Orion the Hunter is easy to spot

Tonight – or any winter evening – look for the constellation Orion the Hunter. It’s probably the easiest to pick out of all the constellations in the Northern Hemisphere winter sky (Southern Hemisphere summer sky). It’s identifiable by Orion’s Belt, three medium-bright stars in a short, straight row at the mid-section of the Hunter. Pick out any three equally bright stars in a row this evening, and you’ll probably be looking at Orion. Want to be sure? There are two even brighter stars – one reddish and the other blue – on either side of the Belt stars.

As seen from mid-northern latitudes, you’ll find Orion in the southeast at early evening and shining high in the south by mid-evening (around 9 p.m. local time). If you live at temperate latitudes south of the equator, you’ll see Orion high in your northern sky at this hour.

Notice the two brightest stars in Orion, Betelgeuse and Rigel. Rigel’s distance is estimated to be 773 light-years. The distance to Betelgeuse has been harder to determine. It’s currently estimated to be about 724 light-years away, but uncertainties remain.

Read more: How far is Betelgeuse?

Read more: What’s up with Betelgeuse? Is an explosion imminent?

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Labeled galaxy arms with lines pointing to important named stars.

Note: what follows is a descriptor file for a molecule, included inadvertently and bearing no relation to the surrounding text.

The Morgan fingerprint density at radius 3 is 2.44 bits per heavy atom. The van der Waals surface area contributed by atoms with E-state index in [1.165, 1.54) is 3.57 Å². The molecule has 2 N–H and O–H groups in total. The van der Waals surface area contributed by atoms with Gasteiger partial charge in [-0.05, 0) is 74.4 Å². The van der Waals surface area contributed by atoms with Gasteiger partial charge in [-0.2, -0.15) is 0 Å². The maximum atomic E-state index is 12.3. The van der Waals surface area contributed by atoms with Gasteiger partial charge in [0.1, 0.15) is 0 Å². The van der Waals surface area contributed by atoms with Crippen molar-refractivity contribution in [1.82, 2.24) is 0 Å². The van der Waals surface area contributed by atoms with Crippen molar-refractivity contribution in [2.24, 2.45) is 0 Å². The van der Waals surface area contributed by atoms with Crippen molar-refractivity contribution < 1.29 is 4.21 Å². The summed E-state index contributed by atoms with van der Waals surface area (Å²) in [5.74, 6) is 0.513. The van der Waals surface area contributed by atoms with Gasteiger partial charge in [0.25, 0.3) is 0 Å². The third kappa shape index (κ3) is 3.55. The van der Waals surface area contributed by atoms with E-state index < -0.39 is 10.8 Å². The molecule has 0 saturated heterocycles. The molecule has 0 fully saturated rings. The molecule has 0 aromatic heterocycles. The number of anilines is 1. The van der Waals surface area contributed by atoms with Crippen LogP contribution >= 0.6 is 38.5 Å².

Our sun is located the Orion Arm, or Orion Spur, of the Milky Way galaxy. Several bright stars in Orion, including Rigel, Betelgeuse, the three stars in Orion’s Belt, and the Orion Nebula, also reside in the Orion Arm. Image updated in 2010 by R. Hurt on Wikimedia Commons.

Stars in distinct constellations like Orion look connected, perhaps even gravitationally bound. Usually, they aren’t.

But some of Orion’s most famous stars do have a general connection with one another. Several of the brightest stars in Orion are members of our local spiral arm, sometimes called the Orion Arm or sometimes the Orion Spur of the Milky Way. Our local spiral arm lies between the Sagittarius and Perseus Arms of the Milky Way. The image above shows it.

Now consider those three prominent Belt stars. They appear fainter than Rigel or Betelgeuse, but they’re farther away. They’re all giant stars in the Orion Arm. These stars’ names and distances are Mintaka (1,239 light-years), Alnilam (1,344 light-years), and Alnitak (1,262 light-years). When you look at these three stars, know that you’re looking across vast space, but into our local arm of the Milky Way galaxy.

Bottom line: At this time of year, the constellation Orion the Hunter takes center stage in the star-studded sky! It’s identifiable by Orion’s Belt, three medium-bright stars in a short, straight row at the mid-section of the Hunter.

Why do stars seem brighter in winter?

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Deborah Byrd